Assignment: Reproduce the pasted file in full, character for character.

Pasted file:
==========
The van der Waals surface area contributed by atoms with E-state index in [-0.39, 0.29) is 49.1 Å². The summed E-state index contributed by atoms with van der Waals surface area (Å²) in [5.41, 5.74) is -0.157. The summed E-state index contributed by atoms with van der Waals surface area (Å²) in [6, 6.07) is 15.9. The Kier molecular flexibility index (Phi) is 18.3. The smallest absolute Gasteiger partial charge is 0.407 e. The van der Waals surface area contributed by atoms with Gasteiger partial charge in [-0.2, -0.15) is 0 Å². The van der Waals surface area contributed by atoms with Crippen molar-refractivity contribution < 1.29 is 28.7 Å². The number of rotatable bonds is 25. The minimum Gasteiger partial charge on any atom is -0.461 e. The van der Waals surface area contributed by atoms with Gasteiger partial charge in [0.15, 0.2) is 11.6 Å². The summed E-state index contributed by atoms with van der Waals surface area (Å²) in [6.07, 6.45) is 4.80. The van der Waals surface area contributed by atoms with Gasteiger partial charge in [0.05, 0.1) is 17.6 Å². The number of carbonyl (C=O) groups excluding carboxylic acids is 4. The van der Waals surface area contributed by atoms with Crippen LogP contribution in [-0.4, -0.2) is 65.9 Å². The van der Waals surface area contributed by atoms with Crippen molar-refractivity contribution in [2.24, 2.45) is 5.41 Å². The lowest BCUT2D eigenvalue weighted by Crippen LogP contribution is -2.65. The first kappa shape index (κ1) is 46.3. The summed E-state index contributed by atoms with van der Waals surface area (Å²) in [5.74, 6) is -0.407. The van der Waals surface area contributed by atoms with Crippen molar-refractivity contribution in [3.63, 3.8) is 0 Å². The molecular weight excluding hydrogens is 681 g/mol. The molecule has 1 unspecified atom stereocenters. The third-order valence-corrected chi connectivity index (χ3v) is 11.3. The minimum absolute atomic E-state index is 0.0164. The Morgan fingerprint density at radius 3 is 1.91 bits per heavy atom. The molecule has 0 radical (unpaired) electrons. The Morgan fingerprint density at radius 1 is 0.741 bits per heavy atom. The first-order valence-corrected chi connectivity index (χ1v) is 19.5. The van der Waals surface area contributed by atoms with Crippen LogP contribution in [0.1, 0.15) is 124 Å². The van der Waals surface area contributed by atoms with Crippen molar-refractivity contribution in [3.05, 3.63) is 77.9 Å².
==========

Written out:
The van der Waals surface area contributed by atoms with E-state index in [-0.39, 0.29) is 49.1 Å². The summed E-state index contributed by atoms with van der Waals surface area (Å²) in [5.41, 5.74) is -0.157. The summed E-state index contributed by atoms with van der Waals surface area (Å²) in [6, 6.07) is 15.9. The Kier molecular flexibility index (Phi) is 18.3. The smallest absolute Gasteiger partial charge is 0.407 e. The van der Waals surface area contributed by atoms with Gasteiger partial charge in [-0.2, -0.15) is 0 Å². The van der Waals surface area contributed by atoms with Crippen molar-refractivity contribution < 1.29 is 28.7 Å². The number of rotatable bonds is 25. The minimum Gasteiger partial charge on any atom is -0.461 e. The van der Waals surface area contributed by atoms with Gasteiger partial charge in [0.15, 0.2) is 11.6 Å². The summed E-state index contributed by atoms with van der Waals surface area (Å²) in [6.07, 6.45) is 4.80. The van der Waals surface area contributed by atoms with Gasteiger partial charge in [0.05, 0.1) is 17.6 Å². The number of carbonyl (C=O) groups excluding carboxylic acids is 4. The van der Waals surface area contributed by atoms with Crippen LogP contribution in [-0.4, -0.2) is 65.9 Å². The van der Waals surface area contributed by atoms with Crippen molar-refractivity contribution in [2.24, 2.45) is 5.41 Å². The lowest BCUT2D eigenvalue weighted by Crippen LogP contribution is -2.65. The first kappa shape index (κ1) is 46.3. The summed E-state index contributed by atoms with van der Waals surface area (Å²) in [5.74, 6) is -0.407. The van der Waals surface area contributed by atoms with Crippen molar-refractivity contribution in [3.63, 3.8) is 0 Å². The molecular weight excluding hydrogens is 681 g/mol. The molecule has 1 unspecified atom stereocenters. The third-order valence-corrected chi connectivity index (χ3v) is 11.3. The minimum absolute atomic E-state index is 0.0164. The Morgan fingerprint density at radius 3 is 1.91 bits per heavy atom. The molecule has 0 radical (unpaired) electrons. The Morgan fingerprint density at radius 1 is 0.741 bits per heavy atom. The first-order valence-corrected chi connectivity index (χ1v) is 19.5. The van der Waals surface area contributed by atoms with Crippen LogP contribution in [0.1, 0.15) is 124 Å². The van der Waals surface area contributed by atoms with Crippen molar-refractivity contribution in [3.05, 3.63) is 77.9 Å².